Civic students join fight against smoking | mumbai | Hindustan Times
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Civic students join fight against smoking

Thirteen-year-old Kalpesh Kank spent his childhood passively inhaling cigarette smoke. But two weeks ago, thanks to a little anti-tobacco play put up by Kank and his friends, his father finally decided to kick the butt.

mumbai Updated: Feb 05, 2010 01:06 IST
Aarefa Johari

Thirteen-year-old Kalpesh Kank spent his childhood passively inhaling cigarette smoke. But two weeks ago, thanks to a little anti-tobacco play put up by Kank and his friends, his father finally decided to kick the butt.

The play, propounding the slogan ‘Tobacco matlab khallas’ (tobacco means the end), was one of the entries for Salaam Bombay Foundation’s ‘Art Against Tobacco’ programme for World Cancer Day, on Thursday.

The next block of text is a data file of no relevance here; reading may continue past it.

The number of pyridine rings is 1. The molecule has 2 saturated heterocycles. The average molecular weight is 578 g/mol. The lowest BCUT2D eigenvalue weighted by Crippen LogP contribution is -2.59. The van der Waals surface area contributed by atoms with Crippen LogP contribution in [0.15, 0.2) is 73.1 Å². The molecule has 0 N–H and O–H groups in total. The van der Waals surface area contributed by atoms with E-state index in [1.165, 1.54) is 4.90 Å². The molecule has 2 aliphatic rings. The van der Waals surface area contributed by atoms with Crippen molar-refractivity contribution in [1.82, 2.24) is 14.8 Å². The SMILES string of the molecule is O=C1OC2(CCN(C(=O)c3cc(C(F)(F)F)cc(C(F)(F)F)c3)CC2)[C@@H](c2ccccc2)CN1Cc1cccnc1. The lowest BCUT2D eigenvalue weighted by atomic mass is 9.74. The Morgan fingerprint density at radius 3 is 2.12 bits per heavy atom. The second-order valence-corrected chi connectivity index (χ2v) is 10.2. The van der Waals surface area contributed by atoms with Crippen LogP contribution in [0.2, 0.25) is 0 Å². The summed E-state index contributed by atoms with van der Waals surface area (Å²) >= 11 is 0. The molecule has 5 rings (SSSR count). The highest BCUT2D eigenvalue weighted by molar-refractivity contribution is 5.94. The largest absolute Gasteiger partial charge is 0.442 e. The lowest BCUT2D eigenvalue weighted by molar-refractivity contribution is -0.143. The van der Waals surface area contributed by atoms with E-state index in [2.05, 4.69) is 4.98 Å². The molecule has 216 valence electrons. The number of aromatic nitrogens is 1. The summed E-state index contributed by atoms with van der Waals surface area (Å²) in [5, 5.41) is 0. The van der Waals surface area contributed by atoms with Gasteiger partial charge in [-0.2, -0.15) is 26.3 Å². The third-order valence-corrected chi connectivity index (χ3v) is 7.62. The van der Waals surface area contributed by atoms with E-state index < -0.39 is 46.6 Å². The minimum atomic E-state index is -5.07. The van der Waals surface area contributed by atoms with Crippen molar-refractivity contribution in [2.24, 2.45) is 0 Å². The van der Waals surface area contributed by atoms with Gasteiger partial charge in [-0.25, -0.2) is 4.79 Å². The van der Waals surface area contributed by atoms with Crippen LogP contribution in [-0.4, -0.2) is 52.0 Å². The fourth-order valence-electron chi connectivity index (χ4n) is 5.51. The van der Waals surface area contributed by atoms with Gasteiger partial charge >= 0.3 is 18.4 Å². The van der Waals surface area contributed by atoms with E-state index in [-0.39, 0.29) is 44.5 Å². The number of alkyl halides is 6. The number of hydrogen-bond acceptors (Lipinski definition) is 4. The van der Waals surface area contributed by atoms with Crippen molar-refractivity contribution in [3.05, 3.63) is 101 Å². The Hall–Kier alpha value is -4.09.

The event, held at Sion’s Shanmukhananda Auditorium, had students from 147 municipal schools in the city participate in poster making, singing and drama competitions on the anti-tobacco theme.

“On seeing our rehearsal, even some of my neighbours vowed to give up smoking,” said Kank, a student of Mohite Patil municipal school in Mankhurd.

Salaam Bombay, a non-profit organisation working for a tobacco-free world, started intervention programmes in two government schools in 2002. Today, they reach out to 55,000 students in Mumbai and at least 25 lakh in the state, using art, music, theatre and sports to help children fight and prevent tobacco addiction.

“We believe that if you engage children productively and consistently at the right age, the message will get embedded in their minds,’ said Devika Chadha, a programme director at the Foundation.

To appeal to children coming from lower economic backgrounds, they rely on popular slogans, jingles and celebrity ambassadors such as singer Shaan.

“A billion people may die of tobacco by 2030,” said Seema Sood, chief organising officer of Salaam Bombay, citing surveys by the World Health Organisation.

“It is thus important to work with young children, because they are far more receptive than adults.”